Facebook’s initial public offering was all about superlatives. The May 2012 event was the largest-ever IPO for a US technology company and the third-largest in US history. It marked, or so the hype claimed, the coming of age for social media companies. But amid the hype over the company’s stock price, revenues, and growth potential, the media paid almost no attention to the vast quantities of electricity that Facebook and other tech companies need to operate their business.
In April 2012, Greenpeace spotlighted the issue of power demand in data centers in the report called “How Clean is Your Cloud?” The environmental group graded a series of technology companies, including Facebook, Apple, Amazon, and others on the percentage of what it called “dirty energy” being used by their data centers. Greenpeace—which, of course, has a Facebook page—gave the social media company a “D” for what it calls “energy transparency.” And the group went onto claim that it had convinced Facebook to “unfriend” coal-fired electricity.
Never mind that about 40 percent of all global electricity production comes from coal. Let’s consider what the “clean energy” footprint of one of these big data centers might look like.
In 2012, James Hamilton, a vice president and engineer at Amazon Web Services, wrote about Apple’s new iCloud data center in Maiden, North Carolina. Hamilton was responding to Apple’s claim that it was going to use solar energy to help run the site. In a blog posting called “I love solar but…” Hamilton calculated that each square foot of data center space would require about 362 square feet of solar panels. In all, Hamilton estimated that powering Apple’s 500,000 square-foot data center would require about 6.5 square miles (16.8 square kilometers) of solar panels. Hamilton said that setting aside that much space, particularly in the densely populated regions where many data centers are built, is “ridiculous on its own” and would be particularly difficult because that land couldn’t have any trees or structures that could cast shadows on the panels.
Utilizing wind energy to fuel data centers would be equally problematic. To demonstrate that, consider the Facebook data center in Prineville, Oregon, which needs 28 megawatts of power. The areal power density of wind energy—and it doesn’t matter where you put your wind turbines—is one watt per square meter. Therefore, just to fuel the Facebook data center with wind will require about 28 million square meters of land. That’s 28 square kilometers or nearly 11 square miles—about half the size of Manhattan Island, or about eight times the size of New York City’s Central Park.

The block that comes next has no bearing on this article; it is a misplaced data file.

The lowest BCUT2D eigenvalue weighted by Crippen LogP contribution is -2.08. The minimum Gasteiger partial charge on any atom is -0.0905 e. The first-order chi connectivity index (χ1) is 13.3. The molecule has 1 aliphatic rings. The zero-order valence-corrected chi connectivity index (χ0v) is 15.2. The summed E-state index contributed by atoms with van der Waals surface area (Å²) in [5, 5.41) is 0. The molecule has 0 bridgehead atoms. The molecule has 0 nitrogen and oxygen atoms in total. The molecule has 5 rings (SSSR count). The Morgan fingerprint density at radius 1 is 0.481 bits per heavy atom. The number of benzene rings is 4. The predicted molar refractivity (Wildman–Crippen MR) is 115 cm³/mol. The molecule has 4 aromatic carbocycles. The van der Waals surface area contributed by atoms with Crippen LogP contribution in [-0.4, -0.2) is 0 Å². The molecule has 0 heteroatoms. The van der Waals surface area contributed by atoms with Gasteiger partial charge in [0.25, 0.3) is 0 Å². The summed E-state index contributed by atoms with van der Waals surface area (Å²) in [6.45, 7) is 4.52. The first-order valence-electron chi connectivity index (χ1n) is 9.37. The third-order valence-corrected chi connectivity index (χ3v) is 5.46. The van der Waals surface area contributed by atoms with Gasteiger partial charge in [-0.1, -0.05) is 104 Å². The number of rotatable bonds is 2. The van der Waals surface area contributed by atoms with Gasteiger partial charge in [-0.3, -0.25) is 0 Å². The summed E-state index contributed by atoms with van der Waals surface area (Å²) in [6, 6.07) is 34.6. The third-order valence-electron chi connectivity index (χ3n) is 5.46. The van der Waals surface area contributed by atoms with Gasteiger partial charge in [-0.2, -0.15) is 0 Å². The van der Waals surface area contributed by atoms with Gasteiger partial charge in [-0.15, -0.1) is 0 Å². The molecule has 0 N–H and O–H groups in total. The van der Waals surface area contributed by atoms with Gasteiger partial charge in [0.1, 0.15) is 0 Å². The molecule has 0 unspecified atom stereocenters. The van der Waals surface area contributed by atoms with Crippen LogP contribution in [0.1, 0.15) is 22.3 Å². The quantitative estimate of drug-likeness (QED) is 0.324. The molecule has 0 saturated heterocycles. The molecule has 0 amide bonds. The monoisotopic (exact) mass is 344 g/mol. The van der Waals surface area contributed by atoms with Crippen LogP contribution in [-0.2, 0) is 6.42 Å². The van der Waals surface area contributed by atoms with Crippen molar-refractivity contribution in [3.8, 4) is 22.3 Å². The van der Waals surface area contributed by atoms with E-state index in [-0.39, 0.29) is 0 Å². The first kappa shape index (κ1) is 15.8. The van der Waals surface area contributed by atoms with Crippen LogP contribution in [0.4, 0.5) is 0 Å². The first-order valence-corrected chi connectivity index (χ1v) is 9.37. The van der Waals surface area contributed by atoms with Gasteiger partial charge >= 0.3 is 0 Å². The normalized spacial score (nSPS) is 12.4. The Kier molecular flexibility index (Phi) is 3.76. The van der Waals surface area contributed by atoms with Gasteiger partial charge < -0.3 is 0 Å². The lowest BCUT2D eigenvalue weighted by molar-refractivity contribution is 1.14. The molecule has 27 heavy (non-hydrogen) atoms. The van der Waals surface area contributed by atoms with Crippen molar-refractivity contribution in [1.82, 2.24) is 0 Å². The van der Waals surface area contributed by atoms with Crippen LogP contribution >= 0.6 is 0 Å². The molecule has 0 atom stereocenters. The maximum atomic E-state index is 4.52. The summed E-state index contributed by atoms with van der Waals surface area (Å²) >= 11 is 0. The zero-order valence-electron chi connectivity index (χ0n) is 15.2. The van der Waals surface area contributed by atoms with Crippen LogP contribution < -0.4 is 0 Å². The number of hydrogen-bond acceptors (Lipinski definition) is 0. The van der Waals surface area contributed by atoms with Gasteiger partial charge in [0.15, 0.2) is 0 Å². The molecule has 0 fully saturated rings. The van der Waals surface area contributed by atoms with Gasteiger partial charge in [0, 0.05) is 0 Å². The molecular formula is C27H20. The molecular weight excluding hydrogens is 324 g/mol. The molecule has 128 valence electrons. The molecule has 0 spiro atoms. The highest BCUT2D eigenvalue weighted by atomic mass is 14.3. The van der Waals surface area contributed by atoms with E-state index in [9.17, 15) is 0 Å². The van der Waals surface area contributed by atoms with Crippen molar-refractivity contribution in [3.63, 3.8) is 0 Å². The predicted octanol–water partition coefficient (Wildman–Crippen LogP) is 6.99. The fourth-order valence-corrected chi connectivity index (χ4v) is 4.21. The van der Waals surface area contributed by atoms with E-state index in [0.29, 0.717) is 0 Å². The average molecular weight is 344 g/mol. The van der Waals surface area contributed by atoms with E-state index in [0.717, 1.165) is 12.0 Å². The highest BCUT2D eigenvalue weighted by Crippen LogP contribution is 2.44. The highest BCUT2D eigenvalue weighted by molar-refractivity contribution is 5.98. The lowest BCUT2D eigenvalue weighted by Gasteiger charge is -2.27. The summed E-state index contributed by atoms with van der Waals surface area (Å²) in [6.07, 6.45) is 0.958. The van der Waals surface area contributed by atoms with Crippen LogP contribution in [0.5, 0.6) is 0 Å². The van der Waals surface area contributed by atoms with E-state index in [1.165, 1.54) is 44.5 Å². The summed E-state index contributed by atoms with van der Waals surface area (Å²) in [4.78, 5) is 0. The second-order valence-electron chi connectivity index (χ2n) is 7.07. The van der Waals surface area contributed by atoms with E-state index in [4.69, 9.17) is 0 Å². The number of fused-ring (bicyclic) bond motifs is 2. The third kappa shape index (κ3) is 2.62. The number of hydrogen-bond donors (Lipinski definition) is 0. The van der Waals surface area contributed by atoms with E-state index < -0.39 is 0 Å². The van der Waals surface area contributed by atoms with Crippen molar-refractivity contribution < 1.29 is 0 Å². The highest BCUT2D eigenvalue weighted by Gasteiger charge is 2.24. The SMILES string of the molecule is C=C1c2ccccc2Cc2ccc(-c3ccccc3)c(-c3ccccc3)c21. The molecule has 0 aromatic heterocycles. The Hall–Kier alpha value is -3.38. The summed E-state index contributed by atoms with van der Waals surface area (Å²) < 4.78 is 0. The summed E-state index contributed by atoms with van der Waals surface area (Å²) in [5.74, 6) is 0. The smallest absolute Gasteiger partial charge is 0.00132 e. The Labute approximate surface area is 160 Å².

The mismatch between the power demands of Big Data and the renewable-energy darlings of the moment are obvious. US data centers are now consuming about two percent of domestic electricity. That amounts to about 86 terawatt-hours of electricity per year, or about as much as is consumed by the Czech Republic, a country with 10 million residents. Put another way, U.S. data centers are consuming about 47 times as much electricity as what was produced by all the solar-energy projects in America in 2011.
The hard reality is that our iPhone, Droids, laptops, and other digital devices require huge amounts of electricity. According to Jonathan Koomey, a research fellow at Stanford University who has worked on the issue of power consumption in the information technology sector for many years, data centers consume about 1.3 percent of all global electricity. That quantity of electricity, about 277 terawatt-hours per year, is nearly the same as what is consumed by Mexico. While that’s a lot of energy, Koomey’s estimate of 277 terawatt-hours doesn’t account for the energy used by home computers, TVs, iPads, iPods, video monitors, routers, DVRs, and mobile phones.
In 2013, Mark Mills, a colleague at the Manhattan Institute, wrote a report called “The Cloud Begins with Coal,” which put the total even higher. Mills estimated then when all the energy used for telephony, Internet, data storage, and the manufacturing of information-technology hardware is included, about 7 percent of all global electricity is being used in our effort to stay connected. That now amounts to about 1,500 terawatt-hours per year, or nearly as much electricity as is used annually by Japan and Germany combined.
Regardless of the precise amount of energy being used to run our digital communications network, it’s readily apparent that communications-related electrical demand is growing rapidly. Between 2005 and 2010, global use of electricity in data centers grew by about 56 percent. That’s more than three times as fast as the growth in global electricity consumption over that same time frame. It’s apparent that the demand for electricity to power data centers will continue to grow as more people, and more things, get connected to the Internet. A plethora of digital devices – ranging from smartphones to GPS-enabled locators on shipping containers – is connecting to the network. In 2012, Intel estimated that there were about 2.5 billion devices connected to the Web. By 2015, it expects there will be 15 billion Net-connected devices. Ericsson predicts 50 billion by 2030.
Again, the exact numbers are not as important as the trend. The push for Smaller Faster digital devices requires moving ever-more information. The more computing power we use, the more electricity we consume. Big Data has always demanded Big Electron. And as we’ve managed to move more and more bits, we’ve seen a corresponding increase in the demand for electricity.
Excerpted from the book Smaller Faster Lighter Denser Cheaper: How Innovation Keeps Proving the Catastrophists Wrong by Robert Bryce. Excerpt by arrangement with PublicAffairs, a member of the Perseus Books Group. Copyright 2014.
Robert Bryce is a senior fellow at the Manhattan Institute for Policy Research. You can follow him on Twitter here.
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